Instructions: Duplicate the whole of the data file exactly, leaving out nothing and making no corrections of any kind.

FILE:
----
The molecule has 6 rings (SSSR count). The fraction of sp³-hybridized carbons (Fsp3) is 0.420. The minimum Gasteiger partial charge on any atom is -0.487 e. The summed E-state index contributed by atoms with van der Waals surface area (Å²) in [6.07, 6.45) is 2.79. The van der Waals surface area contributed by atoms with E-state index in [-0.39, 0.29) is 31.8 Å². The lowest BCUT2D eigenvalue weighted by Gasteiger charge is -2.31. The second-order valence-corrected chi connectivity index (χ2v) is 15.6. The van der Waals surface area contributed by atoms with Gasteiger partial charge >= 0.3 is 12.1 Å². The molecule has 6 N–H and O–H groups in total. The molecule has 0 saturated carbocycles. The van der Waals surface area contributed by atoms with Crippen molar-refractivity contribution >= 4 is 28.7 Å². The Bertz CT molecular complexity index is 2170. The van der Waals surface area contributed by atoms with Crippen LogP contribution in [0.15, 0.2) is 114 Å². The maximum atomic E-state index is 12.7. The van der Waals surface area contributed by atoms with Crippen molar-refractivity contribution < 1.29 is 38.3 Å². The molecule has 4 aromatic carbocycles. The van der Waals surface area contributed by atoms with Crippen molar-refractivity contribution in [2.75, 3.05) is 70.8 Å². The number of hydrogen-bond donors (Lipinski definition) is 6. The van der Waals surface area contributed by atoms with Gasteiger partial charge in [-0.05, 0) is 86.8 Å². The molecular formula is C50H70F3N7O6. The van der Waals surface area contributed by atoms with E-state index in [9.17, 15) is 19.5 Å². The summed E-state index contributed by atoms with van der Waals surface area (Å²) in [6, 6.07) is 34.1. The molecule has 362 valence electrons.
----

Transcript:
The molecule has 6 rings (SSSR count). The fraction of sp³-hybridized carbons (Fsp3) is 0.420. The minimum Gasteiger partial charge on any atom is -0.487 e. The summed E-state index contributed by atoms with van der Waals surface area (Å²) in [6.07, 6.45) is 2.79. The van der Waals surface area contributed by atoms with E-state index in [-0.39, 0.29) is 31.8 Å². The lowest BCUT2D eigenvalue weighted by Gasteiger charge is -2.31. The second-order valence-corrected chi connectivity index (χ2v) is 15.6. The van der Waals surface area contributed by atoms with Gasteiger partial charge >= 0.3 is 12.1 Å². The molecule has 6 N–H and O–H groups in total. The molecule has 0 saturated carbocycles. The van der Waals surface area contributed by atoms with Crippen molar-refractivity contribution >= 4 is 28.7 Å². The Bertz CT molecular complexity index is 2170. The van der Waals surface area contributed by atoms with Crippen LogP contribution in [0.15, 0.2) is 114 Å². The maximum atomic E-state index is 12.7. The van der Waals surface area contributed by atoms with Crippen molar-refractivity contribution < 1.29 is 38.3 Å². The molecule has 4 aromatic carbocycles. The van der Waals surface area contributed by atoms with Crippen molar-refractivity contribution in [2.75, 3.05) is 70.8 Å². The number of hydrogen-bond donors (Lipinski definition) is 6. The van der Waals surface area contributed by atoms with Gasteiger partial charge in [-0.05, 0) is 86.8 Å². The molecular formula is C50H70F3N7O6. The van der Waals surface area contributed by atoms with E-state index in [9.17, 15) is 19.5 Å². The summed E-state index contributed by atoms with van der Waals surface area (Å²) in [6, 6.07) is 34.1. The molecule has 362 valence electrons.